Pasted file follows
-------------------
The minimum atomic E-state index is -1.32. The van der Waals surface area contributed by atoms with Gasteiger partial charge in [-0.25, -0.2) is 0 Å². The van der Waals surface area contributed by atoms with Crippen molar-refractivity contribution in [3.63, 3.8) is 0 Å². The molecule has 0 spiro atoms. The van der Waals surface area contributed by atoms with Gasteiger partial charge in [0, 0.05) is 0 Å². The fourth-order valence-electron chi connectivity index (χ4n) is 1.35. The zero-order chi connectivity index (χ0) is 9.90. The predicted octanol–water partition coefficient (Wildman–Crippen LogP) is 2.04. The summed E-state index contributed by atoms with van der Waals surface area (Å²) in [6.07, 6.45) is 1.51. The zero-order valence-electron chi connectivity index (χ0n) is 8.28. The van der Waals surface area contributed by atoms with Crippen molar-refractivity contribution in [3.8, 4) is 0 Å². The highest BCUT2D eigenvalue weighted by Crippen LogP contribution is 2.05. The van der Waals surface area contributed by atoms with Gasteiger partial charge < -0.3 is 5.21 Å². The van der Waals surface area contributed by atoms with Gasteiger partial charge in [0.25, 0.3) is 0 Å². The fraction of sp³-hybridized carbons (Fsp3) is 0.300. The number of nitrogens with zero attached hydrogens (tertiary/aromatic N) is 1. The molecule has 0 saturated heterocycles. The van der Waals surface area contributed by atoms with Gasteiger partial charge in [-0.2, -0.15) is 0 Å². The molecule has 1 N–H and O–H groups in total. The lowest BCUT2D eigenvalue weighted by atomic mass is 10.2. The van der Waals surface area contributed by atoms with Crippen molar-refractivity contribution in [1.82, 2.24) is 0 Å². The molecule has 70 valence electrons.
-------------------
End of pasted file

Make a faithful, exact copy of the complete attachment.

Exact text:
The minimum atomic E-state index is -1.32. The van der Waals surface area contributed by atoms with Gasteiger partial charge in [-0.25, -0.2) is 0 Å². The van der Waals surface area contributed by atoms with Crippen molar-refractivity contribution in [3.63, 3.8) is 0 Å². The molecule has 0 spiro atoms. The van der Waals surface area contributed by atoms with Gasteiger partial charge in [0, 0.05) is 0 Å². The fourth-order valence-electron chi connectivity index (χ4n) is 1.35. The zero-order chi connectivity index (χ0) is 9.90. The predicted octanol–water partition coefficient (Wildman–Crippen LogP) is 2.04. The summed E-state index contributed by atoms with van der Waals surface area (Å²) in [6.07, 6.45) is 1.51. The zero-order valence-electron chi connectivity index (χ0n) is 8.28. The van der Waals surface area contributed by atoms with Crippen molar-refractivity contribution in [3.8, 4) is 0 Å². The highest BCUT2D eigenvalue weighted by Crippen LogP contribution is 2.05. The van der Waals surface area contributed by atoms with Gasteiger partial charge < -0.3 is 5.21 Å². The van der Waals surface area contributed by atoms with Gasteiger partial charge in [0.25, 0.3) is 0 Å². The fraction of sp³-hybridized carbons (Fsp3) is 0.300. The number of nitrogens with zero attached hydrogens (tertiary/aromatic N) is 1. The molecule has 0 saturated heterocycles. The van der Waals surface area contributed by atoms with Gasteiger partial charge in [-0.2, -0.15) is 0 Å². The molecule has 1 N–H and O–H groups in total. The lowest BCUT2D eigenvalue weighted by atomic mass is 10.2. The van der Waals surface area contributed by atoms with Crippen molar-refractivity contribution in [1.82, 2.24) is 0 Å². The molecule has 70 valence electrons.